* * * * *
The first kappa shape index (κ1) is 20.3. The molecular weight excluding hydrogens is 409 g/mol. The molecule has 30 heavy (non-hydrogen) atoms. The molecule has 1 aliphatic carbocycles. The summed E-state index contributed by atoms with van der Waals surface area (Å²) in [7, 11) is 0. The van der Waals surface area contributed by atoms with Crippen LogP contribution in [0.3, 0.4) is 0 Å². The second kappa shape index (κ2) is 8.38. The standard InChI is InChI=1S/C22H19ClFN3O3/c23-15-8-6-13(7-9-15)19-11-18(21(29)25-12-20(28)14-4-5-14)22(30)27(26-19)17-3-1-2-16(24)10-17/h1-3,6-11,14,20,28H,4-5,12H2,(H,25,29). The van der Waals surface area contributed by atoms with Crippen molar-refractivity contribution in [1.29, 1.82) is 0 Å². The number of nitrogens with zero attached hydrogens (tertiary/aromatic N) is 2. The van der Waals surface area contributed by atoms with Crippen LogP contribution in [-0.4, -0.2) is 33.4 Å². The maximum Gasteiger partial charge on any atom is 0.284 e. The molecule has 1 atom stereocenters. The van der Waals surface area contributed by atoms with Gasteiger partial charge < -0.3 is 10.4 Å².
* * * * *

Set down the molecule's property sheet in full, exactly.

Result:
The first kappa shape index (κ1) is 20.3. The molecular weight excluding hydrogens is 409 g/mol. The molecule has 30 heavy (non-hydrogen) atoms. The molecule has 1 aliphatic carbocycles. The summed E-state index contributed by atoms with van der Waals surface area (Å²) in [7, 11) is 0. The van der Waals surface area contributed by atoms with Crippen LogP contribution in [0.3, 0.4) is 0 Å². The second kappa shape index (κ2) is 8.38. The standard InChI is InChI=1S/C22H19ClFN3O3/c23-15-8-6-13(7-9-15)19-11-18(21(29)25-12-20(28)14-4-5-14)22(30)27(26-19)17-3-1-2-16(24)10-17/h1-3,6-11,14,20,28H,4-5,12H2,(H,25,29). The van der Waals surface area contributed by atoms with Crippen molar-refractivity contribution in [1.29, 1.82) is 0 Å². The number of nitrogens with zero attached hydrogens (tertiary/aromatic N) is 2. The van der Waals surface area contributed by atoms with Crippen LogP contribution in [-0.4, -0.2) is 33.4 Å². The maximum Gasteiger partial charge on any atom is 0.284 e. The molecule has 1 atom stereocenters. The van der Waals surface area contributed by atoms with Gasteiger partial charge < -0.3 is 10.4 Å².